1890 University Farmers Market Pilot Site Visits

      Posted On: June 26, 2024

In the fall of 2023, FMC Project Manager, Diana Broadaway, and USDA Market Manager, Toi Thompson and Assistant Manager, Tomi Ajiboye, made in-person visits to the three universities participating in the 1890 University Farmers Market Pilot as part of a cooperative agreement between FMC and the USDA Agricultural Marketing Service titled “Increasing Food Access through Farmers Market Implementation and Education with Underserved Community Focus”. In this post, we’ll share reflections from those visits. 

Pilot Background

In 2022, an application and interview process was used to select three 1890 universities who were invited to participate in this first pilot – Virginia State University in Petersburg, Virginia;  Tennessee State University in Nashville, Tennessee; and Southern University in Baton Rouge, Louisiana. 

1890 land-grant universities are Historically Black Colleges and Universities created by the Morrill Act of 1890, established as a response to race-based education disparities present in the segregated, post-emancipation South and in the admission policies of the land-grant universities established by the First Morrill Act of 1862. If you would like to learn more about 1890 universities and their relationship to the broader land-grant university system, below are a couple of resources which discuss some of the persistent inequities between the 1890 and 1862 institutions and the barriers 1890 universities continue to face in terms of securing equitable funding and resources to support their work in education, research, and outreach:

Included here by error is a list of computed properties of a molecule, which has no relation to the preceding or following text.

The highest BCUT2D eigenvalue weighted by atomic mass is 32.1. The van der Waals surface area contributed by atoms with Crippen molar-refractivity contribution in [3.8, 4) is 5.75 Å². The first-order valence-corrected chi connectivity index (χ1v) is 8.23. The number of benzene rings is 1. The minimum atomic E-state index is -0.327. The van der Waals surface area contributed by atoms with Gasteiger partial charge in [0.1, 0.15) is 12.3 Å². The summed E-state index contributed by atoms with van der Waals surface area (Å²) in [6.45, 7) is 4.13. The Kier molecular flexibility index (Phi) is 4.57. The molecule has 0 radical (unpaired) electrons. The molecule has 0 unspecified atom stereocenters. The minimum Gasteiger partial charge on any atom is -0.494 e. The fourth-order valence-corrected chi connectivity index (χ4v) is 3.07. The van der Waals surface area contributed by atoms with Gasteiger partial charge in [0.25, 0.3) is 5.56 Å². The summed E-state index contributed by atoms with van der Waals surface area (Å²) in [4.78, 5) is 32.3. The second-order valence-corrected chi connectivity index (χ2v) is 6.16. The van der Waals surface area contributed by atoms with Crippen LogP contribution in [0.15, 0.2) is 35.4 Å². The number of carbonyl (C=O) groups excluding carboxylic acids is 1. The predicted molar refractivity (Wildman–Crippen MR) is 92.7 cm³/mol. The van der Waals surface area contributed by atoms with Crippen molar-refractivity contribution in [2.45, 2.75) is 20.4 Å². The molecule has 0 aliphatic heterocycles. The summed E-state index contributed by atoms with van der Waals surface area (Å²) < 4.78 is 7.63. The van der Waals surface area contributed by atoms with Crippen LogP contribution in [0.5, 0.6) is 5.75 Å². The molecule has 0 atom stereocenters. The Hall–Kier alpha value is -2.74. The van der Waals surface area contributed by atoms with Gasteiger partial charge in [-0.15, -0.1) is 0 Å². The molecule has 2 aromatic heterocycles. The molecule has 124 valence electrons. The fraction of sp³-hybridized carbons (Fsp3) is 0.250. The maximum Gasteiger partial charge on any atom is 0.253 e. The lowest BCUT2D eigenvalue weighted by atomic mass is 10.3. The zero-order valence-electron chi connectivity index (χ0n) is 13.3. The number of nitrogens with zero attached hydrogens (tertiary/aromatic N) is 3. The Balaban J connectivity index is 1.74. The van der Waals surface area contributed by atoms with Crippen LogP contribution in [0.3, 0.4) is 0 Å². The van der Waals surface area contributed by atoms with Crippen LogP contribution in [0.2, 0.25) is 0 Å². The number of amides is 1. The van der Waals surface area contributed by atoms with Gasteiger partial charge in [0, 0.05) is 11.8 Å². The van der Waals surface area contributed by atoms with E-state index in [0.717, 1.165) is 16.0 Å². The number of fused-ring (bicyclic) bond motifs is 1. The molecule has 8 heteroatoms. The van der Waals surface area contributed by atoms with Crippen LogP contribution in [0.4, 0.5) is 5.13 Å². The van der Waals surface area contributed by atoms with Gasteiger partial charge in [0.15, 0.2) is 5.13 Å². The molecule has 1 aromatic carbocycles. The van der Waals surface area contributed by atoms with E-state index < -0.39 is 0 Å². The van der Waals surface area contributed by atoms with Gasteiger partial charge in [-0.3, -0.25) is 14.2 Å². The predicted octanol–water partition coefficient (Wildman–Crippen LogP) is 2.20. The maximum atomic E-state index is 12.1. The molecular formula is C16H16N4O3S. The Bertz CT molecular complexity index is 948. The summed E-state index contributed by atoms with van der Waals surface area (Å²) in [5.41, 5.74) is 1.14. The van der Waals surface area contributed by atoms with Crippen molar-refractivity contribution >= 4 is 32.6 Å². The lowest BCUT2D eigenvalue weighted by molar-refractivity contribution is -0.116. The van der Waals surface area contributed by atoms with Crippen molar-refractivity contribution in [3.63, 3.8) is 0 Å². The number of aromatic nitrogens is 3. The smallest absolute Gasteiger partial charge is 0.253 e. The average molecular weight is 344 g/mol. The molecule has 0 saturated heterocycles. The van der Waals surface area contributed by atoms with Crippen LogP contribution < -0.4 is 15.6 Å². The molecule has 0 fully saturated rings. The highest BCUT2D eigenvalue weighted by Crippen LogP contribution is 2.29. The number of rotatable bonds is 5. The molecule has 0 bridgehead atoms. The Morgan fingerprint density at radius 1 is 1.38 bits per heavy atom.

Nourishing the Nation While Starving: The Underfunding of Black Land-Grant Colleges and Universities (The Century Foundation) 

The 2023 Farm Bill Must Address Inequities in the Land-Grant University System (The Center for American Progress)

After selecting three universities to participate in the first round of this pilot, our project team spent several months working with partners from these institutions to support planning and resource gathering for farmers market development. This began with a six-month community of practice where the universities were brought together every 4-6 weeks to discuss topics such as goal-setting, partnership development, vendor recruitment and retention, student engagement, and food access. The goal was for each university to test operating (or partnering in) a farmers market on (or near) their campus. Our team is very excited to share that all three universities were successfully able to pilot a farmers market in some form during their 2023 season! 

Last fall, our team was able to visit each of these three universities in-person and experience their pilot markets firsthand. These visits provided an invaluable opportunity for partnership development and technical assistance support as these universities further develop the farmers market models which work best for their university communities and can hopefully be sustained into the future.

Site Visits